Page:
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Carnival’s share price has fallen 75% in 3 months. Is now the time to buy?

Over the last three months, Carnival (LSE: CCL) shares have been hammered. Hit hard by the coronavirus pandemic, the stock has fallen from around 3,650p to just 912p – a decline of approximately 75%. It’s the worst-performing stock in the entire FTSE 100 index over that period.

After that kind of spectacular collapse, you might be wondering whether Carnival shares are now a bargain. So, let’s take a look at the investment case.

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Near-term losses

The first issue to address is near-term profits. Since mid-March, all major cruise lines have suspended their operations. And Carnival has advised its suspension will last until at least 27 June.

Given that the company is burning through between $500m and $1bn per month in costs, it’s pretty clear the disruption is going to result in a significant financial hit in the short term.

On 6 April, Carnival said it cannot estimate the impact on its near- or longer-term financial results. However, it also advised it expects a net loss on both a US GAAP and adjusted basis this financial year.

So, it’s fair to say there’s substantial short-term financial uncertainty here.

Carnival shares: can the company survive?

Having said that, it doesn’t look like Carnival is at risk of going bust in the immediate future. The company has avoided an immediate collapse by securing $6.25bn of fresh funding through a combination of debt and equity. It also recently fully drew down its $3bn multi-currency revolving credit facility.

In addition, the group has taken action to bolster its liquidity. For example, it has made capital expenditure and operating expense reductions. It has also suspended its dividend and share buyback scheme.

Overall, this cash infusion and cost reductions should give Carnival some breathing space in the short term. According to the company’s 3 April update, it has sufficient liquidity to satisfy its obligations, and remain in compliance with its existing debt covenants for the next 12 months.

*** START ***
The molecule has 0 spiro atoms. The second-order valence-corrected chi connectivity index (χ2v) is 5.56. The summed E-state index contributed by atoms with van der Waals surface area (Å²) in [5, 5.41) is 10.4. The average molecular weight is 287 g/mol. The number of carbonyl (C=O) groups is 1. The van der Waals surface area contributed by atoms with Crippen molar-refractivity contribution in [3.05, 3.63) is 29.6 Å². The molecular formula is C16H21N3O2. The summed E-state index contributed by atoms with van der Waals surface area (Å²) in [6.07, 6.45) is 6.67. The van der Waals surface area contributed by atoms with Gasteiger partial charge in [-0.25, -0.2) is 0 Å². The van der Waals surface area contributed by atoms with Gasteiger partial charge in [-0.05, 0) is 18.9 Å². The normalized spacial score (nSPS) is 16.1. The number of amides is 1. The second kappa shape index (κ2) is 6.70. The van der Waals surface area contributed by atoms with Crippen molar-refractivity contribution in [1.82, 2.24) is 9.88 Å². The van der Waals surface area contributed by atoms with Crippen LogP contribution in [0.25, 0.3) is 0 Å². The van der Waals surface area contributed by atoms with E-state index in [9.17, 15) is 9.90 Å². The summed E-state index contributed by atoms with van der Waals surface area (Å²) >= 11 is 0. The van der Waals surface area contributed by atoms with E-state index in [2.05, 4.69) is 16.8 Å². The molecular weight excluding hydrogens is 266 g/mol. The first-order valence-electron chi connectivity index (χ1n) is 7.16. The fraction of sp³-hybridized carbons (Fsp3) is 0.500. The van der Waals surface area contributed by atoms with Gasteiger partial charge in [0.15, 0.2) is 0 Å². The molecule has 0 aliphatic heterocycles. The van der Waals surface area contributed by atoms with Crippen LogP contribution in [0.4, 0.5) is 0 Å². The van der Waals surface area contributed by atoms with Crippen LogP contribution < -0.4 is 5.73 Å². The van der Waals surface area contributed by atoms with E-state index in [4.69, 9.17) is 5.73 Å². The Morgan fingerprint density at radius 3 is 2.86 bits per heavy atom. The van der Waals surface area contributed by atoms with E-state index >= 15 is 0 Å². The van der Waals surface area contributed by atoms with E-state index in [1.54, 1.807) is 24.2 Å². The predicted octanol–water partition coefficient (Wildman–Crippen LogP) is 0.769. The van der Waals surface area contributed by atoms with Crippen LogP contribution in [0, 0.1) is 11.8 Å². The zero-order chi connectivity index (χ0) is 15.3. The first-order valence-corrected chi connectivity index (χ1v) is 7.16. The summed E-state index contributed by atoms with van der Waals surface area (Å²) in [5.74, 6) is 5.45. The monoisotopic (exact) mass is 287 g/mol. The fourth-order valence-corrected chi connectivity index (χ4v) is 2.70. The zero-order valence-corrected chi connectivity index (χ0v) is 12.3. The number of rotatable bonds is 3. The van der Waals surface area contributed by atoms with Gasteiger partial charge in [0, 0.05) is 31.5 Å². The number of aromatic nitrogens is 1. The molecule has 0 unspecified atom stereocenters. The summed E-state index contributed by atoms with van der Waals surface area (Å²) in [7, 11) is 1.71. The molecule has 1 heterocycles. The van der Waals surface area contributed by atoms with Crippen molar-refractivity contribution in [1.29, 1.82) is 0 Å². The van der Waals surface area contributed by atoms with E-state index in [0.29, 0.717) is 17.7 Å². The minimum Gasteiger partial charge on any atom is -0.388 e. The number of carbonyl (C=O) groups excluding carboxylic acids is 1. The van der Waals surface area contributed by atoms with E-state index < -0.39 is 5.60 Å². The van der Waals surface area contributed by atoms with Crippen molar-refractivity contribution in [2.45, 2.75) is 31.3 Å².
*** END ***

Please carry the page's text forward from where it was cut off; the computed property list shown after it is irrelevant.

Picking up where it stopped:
However, it also said it cannot assure investors its assumptions used to estimate the liquidity required are correct, as it has never previously experienced a complete cessation of its cruising operations.

Medium-term outlook

Another issue to consider is how the business will perform when operations do kick in again. Will people still want to book cruises later this year, or in 2021, knowing how contagious and dangerous Covid-19 is?

Carnival CEO Arnold Donald recently said cruise bookings for 2021 are “strong.” However, I’m not convinced. I certainly wouldn’t book a cruise right now. At present, it feels risky just going to the supermarket. 

Are over-65s going to book cruises in the same way they have in the past? I’m really not sure. I may be wrong but, in my view, getting back to ‘normal’ could take a long time.

Add in the fact that the company is facing a reputational blow for allegedly ignoring the dangers of Covid-19, and the medium-term outlook for Carnival shares doesn’t look great, in my view.  

Are Carnival shares worth buying?

All things considered, I think Carnival shares are too risky right now. There’s a chance the stock could rebound if news improves. However, overall, the risk/reward proposition doesn’t look so favourable, in my opinion.

Ultimately, I think there are more attractive investment opportunities today.

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Edward Sheldon has no position in any shares mentioned. The Motley Fool UK has recommended Carnival. Views expressed on the companies mentioned in this article are those of the writer and therefore may differ from the official recommendations we make in our subscription services such as Share Advisor, Hidden Winners and Pro. Here at The Motley Fool we believe that considering a diverse range of insights makes us better investors.